The coronavirus pandemic will increase aviation security risks, Lufthansa has warned.
As it reported an operating loss of €5.5bn (£4.8bn) for 2020, the German national airline also published updated risk assessments.
The coronavirus pandemic will “have a negative effect on the overall security situation and state stability”, the carrier warns in its annual report.
Existing conflicts could be escalated or accelerated. “There is also growing pressure on internal resources and established conflict resolution mechanisms at the same time,” Lufthansa said.
“Because of its strong symbolic effect, civil aviation is still a potential target of terrorist attacks.
“The still-critical security situation, particularly in the Middle East and North Africa but also in Europe and Germany, as well as the latent risk of terrorist attacks on air traffic and aviation infrastructure, could have concrete effects on business operations.”
The Lufthansa report also warns “increased military activity makes it more difficult to use and coordinate airspace”.
It says: “Flights over areas of conflict continue to require comprehensive risk assessment and management, because there is a risk to civil aviation from complex anti-aircraft systems, especially in the hands of non-state forces.”
In 2014, Malaysia Airlines flight MH17 over eastern Ukraine was downed by an anti-aircraft missile fired by pro-Russian rebels, killing all 298 onboard. In 2020 a Ukrainian airliner was shot down in Iran, with the loss of 176 lives, after it was mistaken for an American cruise missile.
Lufthansa’s risk assessment continues: “Epidemics, pandemics or other causes such as bioterrorism could cause high rates of disease in various countries, regions or continents.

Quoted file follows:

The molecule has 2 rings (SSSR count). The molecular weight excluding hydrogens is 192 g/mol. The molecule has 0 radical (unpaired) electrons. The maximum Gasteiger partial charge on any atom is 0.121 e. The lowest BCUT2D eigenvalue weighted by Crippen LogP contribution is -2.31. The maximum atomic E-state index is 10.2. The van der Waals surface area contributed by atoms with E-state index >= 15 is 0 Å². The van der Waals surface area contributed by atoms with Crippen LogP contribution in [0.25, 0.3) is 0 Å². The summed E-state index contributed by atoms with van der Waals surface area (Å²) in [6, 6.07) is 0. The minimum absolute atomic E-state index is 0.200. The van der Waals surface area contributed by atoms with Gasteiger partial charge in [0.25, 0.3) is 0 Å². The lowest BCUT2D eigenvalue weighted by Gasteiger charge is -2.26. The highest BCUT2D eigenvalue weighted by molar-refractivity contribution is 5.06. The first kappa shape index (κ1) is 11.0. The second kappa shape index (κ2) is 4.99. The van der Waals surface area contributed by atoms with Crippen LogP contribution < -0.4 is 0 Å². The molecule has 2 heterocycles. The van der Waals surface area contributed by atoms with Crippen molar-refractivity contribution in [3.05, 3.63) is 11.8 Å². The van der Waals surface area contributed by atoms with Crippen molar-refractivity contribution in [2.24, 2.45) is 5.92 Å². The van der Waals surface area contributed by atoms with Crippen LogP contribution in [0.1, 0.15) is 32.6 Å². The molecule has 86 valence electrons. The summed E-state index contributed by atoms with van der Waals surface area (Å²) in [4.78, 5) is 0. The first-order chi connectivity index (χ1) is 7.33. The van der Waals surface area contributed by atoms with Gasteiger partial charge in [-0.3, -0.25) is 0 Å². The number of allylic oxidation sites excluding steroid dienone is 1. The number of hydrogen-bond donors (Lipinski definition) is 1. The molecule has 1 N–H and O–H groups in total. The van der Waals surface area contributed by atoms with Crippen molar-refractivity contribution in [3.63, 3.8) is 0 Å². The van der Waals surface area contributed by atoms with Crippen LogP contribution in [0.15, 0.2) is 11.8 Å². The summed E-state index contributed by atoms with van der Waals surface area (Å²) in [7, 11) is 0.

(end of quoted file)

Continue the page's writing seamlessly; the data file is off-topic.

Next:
“In the short, medium and long term, this could drastically reduce the number of passengers travelling by air due to a fear of contagion, as is currently being dramatically demonstrated by the pandemic spread of the coronavirus.”
Reporting financial losses that exceeded £13m per day during 2020, Lufthansa’s chief executive, Carsten Spohr, said: “The past year was the most challenging in the history of our company – for our customers, our employees and our shareholders.
“Travel restrictions and quarantine have led to a unique slump in demand for air travel.”
The CEO said: “Digital vaccination and test certificates must replace travel bans and quarantine so people can once again visit family and friends, meet business partners or learn about other countries and cultures.”
Lufthansa’s outlook is pessimistic: “Experts assume that demand will not regain its pre-crisis level any earlier than 2024.
“The pace of recovery is subject to great uncertainty, however, especially concerning the spread of the coronavirus and its mutations, the availability of vaccines, and potentially lasting changes in travel patterns.”
The Lufthansa Group includes Austrian Airlines, Brussels Airlines, Swiss and the budget carrier Eurowings.
Yesterday Ryanair’s chief executive, Michael O’Leary, told MPs his airline would lose around €850m (£740m) in the financial year that ends on 31 March.